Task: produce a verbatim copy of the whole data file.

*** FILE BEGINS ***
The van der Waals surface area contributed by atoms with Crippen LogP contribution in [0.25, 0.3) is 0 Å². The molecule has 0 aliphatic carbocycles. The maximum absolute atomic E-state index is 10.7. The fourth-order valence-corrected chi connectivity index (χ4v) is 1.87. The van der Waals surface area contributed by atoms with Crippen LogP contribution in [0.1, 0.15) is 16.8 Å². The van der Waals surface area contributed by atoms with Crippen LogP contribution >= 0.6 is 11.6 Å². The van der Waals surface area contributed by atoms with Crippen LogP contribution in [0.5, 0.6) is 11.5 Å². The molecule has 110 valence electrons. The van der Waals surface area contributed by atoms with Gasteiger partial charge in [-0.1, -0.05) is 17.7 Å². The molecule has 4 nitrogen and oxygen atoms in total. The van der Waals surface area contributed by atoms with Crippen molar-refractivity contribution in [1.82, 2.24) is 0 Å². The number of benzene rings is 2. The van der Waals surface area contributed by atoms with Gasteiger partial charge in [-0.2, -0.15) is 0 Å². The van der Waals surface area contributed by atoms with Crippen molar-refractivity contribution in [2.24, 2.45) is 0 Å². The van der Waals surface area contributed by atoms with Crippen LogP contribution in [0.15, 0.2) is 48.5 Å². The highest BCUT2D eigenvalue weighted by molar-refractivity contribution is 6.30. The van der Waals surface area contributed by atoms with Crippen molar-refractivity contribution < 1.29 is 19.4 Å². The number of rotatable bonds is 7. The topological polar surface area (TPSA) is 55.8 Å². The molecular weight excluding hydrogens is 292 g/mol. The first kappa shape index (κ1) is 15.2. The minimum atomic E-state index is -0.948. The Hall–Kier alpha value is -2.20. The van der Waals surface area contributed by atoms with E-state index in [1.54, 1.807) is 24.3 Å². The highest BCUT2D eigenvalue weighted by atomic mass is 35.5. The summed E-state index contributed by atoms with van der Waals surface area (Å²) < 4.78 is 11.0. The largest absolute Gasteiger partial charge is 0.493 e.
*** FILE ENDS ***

The van der Waals surface area contributed by atoms with Crippen LogP contribution in [0.25, 0.3) is 0 Å². The molecule has 0 aliphatic carbocycles. The maximum absolute atomic E-state index is 10.7. The fourth-order valence-corrected chi connectivity index (χ4v) is 1.87. The van der Waals surface area contributed by atoms with Crippen LogP contribution in [0.1, 0.15) is 16.8 Å². The van der Waals surface area contributed by atoms with Crippen LogP contribution >= 0.6 is 11.6 Å². The van der Waals surface area contributed by atoms with Crippen LogP contribution in [0.5, 0.6) is 11.5 Å². The molecule has 110 valence electrons. The van der Waals surface area contributed by atoms with Gasteiger partial charge in [-0.1, -0.05) is 17.7 Å². The molecule has 4 nitrogen and oxygen atoms in total. The van der Waals surface area contributed by atoms with Crippen molar-refractivity contribution in [1.82, 2.24) is 0 Å². The number of benzene rings is 2. The van der Waals surface area contributed by atoms with Gasteiger partial charge in [-0.2, -0.15) is 0 Å². The van der Waals surface area contributed by atoms with Crippen molar-refractivity contribution in [2.24, 2.45) is 0 Å². The van der Waals surface area contributed by atoms with Crippen LogP contribution in [0.15, 0.2) is 48.5 Å². The highest BCUT2D eigenvalue weighted by molar-refractivity contribution is 6.30. The van der Waals surface area contributed by atoms with Crippen molar-refractivity contribution < 1.29 is 19.4 Å². The number of rotatable bonds is 7. The topological polar surface area (TPSA) is 55.8 Å². The molecular weight excluding hydrogens is 292 g/mol. The first kappa shape index (κ1) is 15.2. The minimum atomic E-state index is -0.948. The Hall–Kier alpha value is -2.20. The van der Waals surface area contributed by atoms with E-state index in [1.54, 1.807) is 24.3 Å². The highest BCUT2D eigenvalue weighted by atomic mass is 35.5. The summed E-state index contributed by atoms with van der Waals surface area (Å²) < 4.78 is 11.0. The largest absolute Gasteiger partial charge is 0.493 e.